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GM offers pickups that can help end oil addiction

For those who are concerned about "foreign oil," and "oil Subsidies'" but in need of a heavy duty pickup, salvation has arrived

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End Our “Oil Addiction”
GM today began building and sending to dealerships pickup trucks that do not have to use any gasoline. Rather than using only gasoline, the new GM trucks are bi-fuel. They can run on gasoline or they can run on compressed natural gas (CNG). These trucks, if they become popular, will join only the Honda Civic as vehicles that one can buy directly from a major manufacturer in the US that can run on CNG.

“End Oil Subsidies” Is The Cry
The new GMC Sierra HD and Chevy Silverado HD may win over some Americans for whom the thought of buying foreign oil is loathsome. The arguments against foreign oil are repeated daily in support of “Alternative Energy” vehicles such as plug-in-hybrids and electric cars. Paraphrasing a Torque News reader that commented on electric cars this week for example;

- Using oil damages the US economy because the profits go to foreign countries instead of staying in the US (dubious argument, but let’s roll with it)
- Oil is subsidized heavily in this country and that is a bad thing
- Oil is very polluting and that is (of course) not a good thing
- Conflicts are fought over oil and that is a terrible thing

A driver of a CNG vehicle does his or her part to address these common concerns. Natural gas is plentiful in the US and we do not fight wars over it. Also, according to the generally held belief, CNG when used to power vehicles, is lower in the pollutants we measure (such as NOx, CO, and Hydrocarbons unburned at the exhaust) and also lower in carbon dioxide emissions than gasoline. Even better, the economic argument is hard to lose with CNG. Those who switch to it actually do see lower fuel costs. Nate Pumphrey, Chesapeake Energy Corp. director of Fleet Operations commented on a conversion done by the company saying “At Chesapeake, we are converting our fleet of more than 5,000 vehicles to run on natural gas, and having options from GMC and Chevy is critical to help us reach our conversion goal. Following our full conversion, we will save $11 million to $12 million annually on fuel costs.” Across the US buses, garbage trucks, 18-wheelers and many other heavy vehicles switch to CNG for this reason alone.

No Performance Penalty for CNG Vehicles
What many people may be surprised to learn is that when the new GMC Sierra and Chevy Silverado trucks are running on CNG there is no performance degradation – they run just as strongly as they do when they are using gasoline. Ed Peper, General Motors U.S. vice president of Fleet and Commercial Sales, commented saying “Customers are choosing our bi-fuel trucks because they provide the same high level of GM truck performance and versatility but can also help businesses control their fuel costs and reduce their carbon footprint.” GM backs the trucks with its usual 100,000 mile limited powertrain and emissions warranty.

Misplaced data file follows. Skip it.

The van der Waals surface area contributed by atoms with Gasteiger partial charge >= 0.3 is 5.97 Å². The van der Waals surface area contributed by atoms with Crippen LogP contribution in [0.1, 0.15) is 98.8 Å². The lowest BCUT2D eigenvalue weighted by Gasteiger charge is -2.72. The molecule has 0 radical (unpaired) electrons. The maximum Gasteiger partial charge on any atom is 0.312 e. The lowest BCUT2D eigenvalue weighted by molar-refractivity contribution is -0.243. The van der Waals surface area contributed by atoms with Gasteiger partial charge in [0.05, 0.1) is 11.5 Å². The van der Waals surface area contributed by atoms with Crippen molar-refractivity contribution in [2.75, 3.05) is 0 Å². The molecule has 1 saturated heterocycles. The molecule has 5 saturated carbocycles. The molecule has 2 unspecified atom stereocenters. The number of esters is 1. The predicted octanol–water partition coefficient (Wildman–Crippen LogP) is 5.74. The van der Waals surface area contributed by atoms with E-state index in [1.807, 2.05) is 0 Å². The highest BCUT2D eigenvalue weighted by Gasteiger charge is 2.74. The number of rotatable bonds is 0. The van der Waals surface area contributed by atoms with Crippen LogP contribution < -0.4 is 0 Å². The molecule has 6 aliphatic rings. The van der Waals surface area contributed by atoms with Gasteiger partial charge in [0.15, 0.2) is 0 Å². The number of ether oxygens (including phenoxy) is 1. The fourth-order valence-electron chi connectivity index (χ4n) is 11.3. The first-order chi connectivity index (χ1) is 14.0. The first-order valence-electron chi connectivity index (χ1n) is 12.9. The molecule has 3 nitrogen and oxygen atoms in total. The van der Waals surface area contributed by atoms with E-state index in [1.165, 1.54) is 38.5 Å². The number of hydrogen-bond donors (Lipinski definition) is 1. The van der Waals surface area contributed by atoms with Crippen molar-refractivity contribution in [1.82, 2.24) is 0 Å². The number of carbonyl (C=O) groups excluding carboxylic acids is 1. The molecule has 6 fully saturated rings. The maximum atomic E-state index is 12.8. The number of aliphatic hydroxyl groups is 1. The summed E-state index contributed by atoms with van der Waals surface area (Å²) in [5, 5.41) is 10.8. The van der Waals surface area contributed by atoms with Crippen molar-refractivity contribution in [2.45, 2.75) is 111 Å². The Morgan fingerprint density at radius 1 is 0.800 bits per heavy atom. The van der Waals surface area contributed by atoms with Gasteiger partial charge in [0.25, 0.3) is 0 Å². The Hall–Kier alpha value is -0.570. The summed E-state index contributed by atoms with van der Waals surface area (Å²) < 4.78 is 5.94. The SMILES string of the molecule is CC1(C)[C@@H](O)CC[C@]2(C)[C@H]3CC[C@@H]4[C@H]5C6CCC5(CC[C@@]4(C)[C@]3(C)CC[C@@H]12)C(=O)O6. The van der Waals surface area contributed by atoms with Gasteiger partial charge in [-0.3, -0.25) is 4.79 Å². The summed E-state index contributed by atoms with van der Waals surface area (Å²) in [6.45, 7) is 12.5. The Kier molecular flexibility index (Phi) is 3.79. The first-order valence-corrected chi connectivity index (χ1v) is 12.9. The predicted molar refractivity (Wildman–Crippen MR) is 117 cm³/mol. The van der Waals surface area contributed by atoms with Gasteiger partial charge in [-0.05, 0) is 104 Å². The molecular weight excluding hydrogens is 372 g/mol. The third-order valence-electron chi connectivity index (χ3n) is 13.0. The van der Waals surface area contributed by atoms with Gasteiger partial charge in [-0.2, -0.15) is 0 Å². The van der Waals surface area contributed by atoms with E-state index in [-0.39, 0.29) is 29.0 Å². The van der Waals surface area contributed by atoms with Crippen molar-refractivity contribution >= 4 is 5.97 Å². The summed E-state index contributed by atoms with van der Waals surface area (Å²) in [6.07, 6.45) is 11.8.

No Range Anxiety With Bi-Fuel Trucks
One other added benefit of bi-fuel trucks from GMC and Chevy is range. Combined, using up both tanks, the GM Sierra and Chevy Silverado’s have a range of 650 miles. This is notable because one thing that many supporters of diesel powered vehicles often enjoy is longer range. Since the bi-fuel trucks can now match that benefit they may win over some supporters for whom driving for 11 hours without a stop to pee is critically important (kidding).

Counting the Costs
The trucks do need to be ordered, they are unlikely to be in stock for sale at this point, and they do have a price premium of about 20% compared to a single fuel truck. Many feel the cost is recouped over the life of the truck.

The GMC Sierra HD and Chevrolet Silverado HD models, built by an American auto maker, which do not need to use a source of fuel from outside the boundaries of the US, are being built by Americans, here in Fort Wayne Indiana.

Please note that the author’s opinions may not the same as those pointed out in the story to be held by many.

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